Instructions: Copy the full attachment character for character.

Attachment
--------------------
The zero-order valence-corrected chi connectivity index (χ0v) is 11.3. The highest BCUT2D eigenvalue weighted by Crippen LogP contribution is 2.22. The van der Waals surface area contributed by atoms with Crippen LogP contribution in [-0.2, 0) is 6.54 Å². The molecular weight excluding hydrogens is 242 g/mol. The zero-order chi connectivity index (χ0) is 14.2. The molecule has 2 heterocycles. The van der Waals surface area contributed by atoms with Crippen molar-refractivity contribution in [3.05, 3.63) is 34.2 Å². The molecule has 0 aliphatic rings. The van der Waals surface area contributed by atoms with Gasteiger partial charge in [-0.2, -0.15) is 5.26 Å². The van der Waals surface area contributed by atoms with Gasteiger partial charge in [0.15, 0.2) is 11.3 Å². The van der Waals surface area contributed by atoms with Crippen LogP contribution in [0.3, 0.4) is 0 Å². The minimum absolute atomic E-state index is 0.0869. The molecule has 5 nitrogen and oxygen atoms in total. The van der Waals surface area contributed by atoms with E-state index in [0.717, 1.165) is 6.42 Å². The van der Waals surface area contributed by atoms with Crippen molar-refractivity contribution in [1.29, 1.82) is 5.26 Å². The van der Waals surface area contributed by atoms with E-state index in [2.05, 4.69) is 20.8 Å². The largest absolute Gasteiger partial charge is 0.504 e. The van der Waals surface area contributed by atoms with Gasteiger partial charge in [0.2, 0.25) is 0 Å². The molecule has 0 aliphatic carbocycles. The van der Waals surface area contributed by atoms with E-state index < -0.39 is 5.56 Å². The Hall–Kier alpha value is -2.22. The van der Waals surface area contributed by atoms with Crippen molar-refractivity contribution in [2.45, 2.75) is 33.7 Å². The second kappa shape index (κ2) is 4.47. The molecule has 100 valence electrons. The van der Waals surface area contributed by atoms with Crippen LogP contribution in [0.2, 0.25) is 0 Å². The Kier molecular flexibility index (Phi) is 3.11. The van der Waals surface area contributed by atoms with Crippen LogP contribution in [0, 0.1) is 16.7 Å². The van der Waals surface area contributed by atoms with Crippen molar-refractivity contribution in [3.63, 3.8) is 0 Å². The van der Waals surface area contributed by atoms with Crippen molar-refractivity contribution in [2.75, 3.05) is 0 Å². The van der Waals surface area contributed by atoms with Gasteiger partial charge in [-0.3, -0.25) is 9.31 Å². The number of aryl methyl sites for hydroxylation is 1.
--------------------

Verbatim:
The zero-order valence-corrected chi connectivity index (χ0v) is 11.3. The highest BCUT2D eigenvalue weighted by Crippen LogP contribution is 2.22. The van der Waals surface area contributed by atoms with Crippen LogP contribution in [-0.2, 0) is 6.54 Å². The molecular weight excluding hydrogens is 242 g/mol. The zero-order chi connectivity index (χ0) is 14.2. The molecule has 2 heterocycles. The van der Waals surface area contributed by atoms with Crippen molar-refractivity contribution in [3.05, 3.63) is 34.2 Å². The molecule has 0 aliphatic rings. The van der Waals surface area contributed by atoms with Gasteiger partial charge in [-0.2, -0.15) is 5.26 Å². The van der Waals surface area contributed by atoms with Gasteiger partial charge in [0.15, 0.2) is 11.3 Å². The van der Waals surface area contributed by atoms with Crippen LogP contribution in [0.3, 0.4) is 0 Å². The minimum absolute atomic E-state index is 0.0869. The molecule has 5 nitrogen and oxygen atoms in total. The van der Waals surface area contributed by atoms with E-state index in [0.717, 1.165) is 6.42 Å². The van der Waals surface area contributed by atoms with Crippen molar-refractivity contribution in [1.29, 1.82) is 5.26 Å². The van der Waals surface area contributed by atoms with E-state index in [2.05, 4.69) is 20.8 Å². The largest absolute Gasteiger partial charge is 0.504 e. The van der Waals surface area contributed by atoms with Gasteiger partial charge in [0.2, 0.25) is 0 Å². The molecule has 0 aliphatic carbocycles. The van der Waals surface area contributed by atoms with E-state index < -0.39 is 5.56 Å². The Hall–Kier alpha value is -2.22. The van der Waals surface area contributed by atoms with Crippen molar-refractivity contribution in [2.45, 2.75) is 33.7 Å². The second kappa shape index (κ2) is 4.47. The molecule has 100 valence electrons. The van der Waals surface area contributed by atoms with Crippen LogP contribution in [0.2, 0.25) is 0 Å². The Kier molecular flexibility index (Phi) is 3.11. The van der Waals surface area contributed by atoms with Crippen LogP contribution in [0, 0.1) is 16.7 Å². The van der Waals surface area contributed by atoms with Crippen molar-refractivity contribution in [3.63, 3.8) is 0 Å². The van der Waals surface area contributed by atoms with Crippen molar-refractivity contribution in [2.75, 3.05) is 0 Å². The van der Waals surface area contributed by atoms with Gasteiger partial charge in [-0.3, -0.25) is 9.31 Å². The number of aryl methyl sites for hydroxylation is 1.